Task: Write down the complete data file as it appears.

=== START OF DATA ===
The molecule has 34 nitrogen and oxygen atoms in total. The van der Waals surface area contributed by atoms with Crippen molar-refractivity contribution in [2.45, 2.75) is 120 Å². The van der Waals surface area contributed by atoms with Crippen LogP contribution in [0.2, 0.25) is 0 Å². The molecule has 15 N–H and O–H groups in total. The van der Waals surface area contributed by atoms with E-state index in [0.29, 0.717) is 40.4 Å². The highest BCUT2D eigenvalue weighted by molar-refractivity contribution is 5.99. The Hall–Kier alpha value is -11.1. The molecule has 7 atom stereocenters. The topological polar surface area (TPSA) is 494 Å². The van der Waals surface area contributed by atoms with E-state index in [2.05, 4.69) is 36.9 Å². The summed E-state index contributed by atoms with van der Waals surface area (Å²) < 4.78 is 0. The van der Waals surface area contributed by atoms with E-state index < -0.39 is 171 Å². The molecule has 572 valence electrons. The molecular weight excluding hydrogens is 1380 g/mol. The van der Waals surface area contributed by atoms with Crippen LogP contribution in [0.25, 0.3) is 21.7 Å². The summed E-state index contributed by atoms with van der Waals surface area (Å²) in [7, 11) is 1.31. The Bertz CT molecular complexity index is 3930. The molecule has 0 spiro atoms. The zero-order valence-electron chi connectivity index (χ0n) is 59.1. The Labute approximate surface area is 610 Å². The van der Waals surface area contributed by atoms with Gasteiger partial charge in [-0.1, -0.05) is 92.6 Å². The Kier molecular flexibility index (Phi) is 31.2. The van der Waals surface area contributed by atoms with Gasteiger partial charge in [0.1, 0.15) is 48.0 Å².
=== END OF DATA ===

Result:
The molecule has 34 nitrogen and oxygen atoms in total. The van der Waals surface area contributed by atoms with Crippen molar-refractivity contribution in [2.45, 2.75) is 120 Å². The van der Waals surface area contributed by atoms with Crippen LogP contribution in [0.2, 0.25) is 0 Å². The molecule has 15 N–H and O–H groups in total. The van der Waals surface area contributed by atoms with E-state index in [0.29, 0.717) is 40.4 Å². The highest BCUT2D eigenvalue weighted by molar-refractivity contribution is 5.99. The Hall–Kier alpha value is -11.1. The molecule has 7 atom stereocenters. The topological polar surface area (TPSA) is 494 Å². The van der Waals surface area contributed by atoms with E-state index in [2.05, 4.69) is 36.9 Å². The summed E-state index contributed by atoms with van der Waals surface area (Å²) < 4.78 is 0. The van der Waals surface area contributed by atoms with E-state index < -0.39 is 171 Å². The molecule has 572 valence electrons. The molecular weight excluding hydrogens is 1380 g/mol. The van der Waals surface area contributed by atoms with Crippen LogP contribution in [0.25, 0.3) is 21.7 Å². The summed E-state index contributed by atoms with van der Waals surface area (Å²) in [7, 11) is 1.31. The Bertz CT molecular complexity index is 3930. The molecule has 0 spiro atoms. The zero-order valence-electron chi connectivity index (χ0n) is 59.1. The Labute approximate surface area is 610 Å². The van der Waals surface area contributed by atoms with Gasteiger partial charge in [-0.1, -0.05) is 92.6 Å². The Kier molecular flexibility index (Phi) is 31.2. The van der Waals surface area contributed by atoms with Gasteiger partial charge in [0.1, 0.15) is 48.0 Å².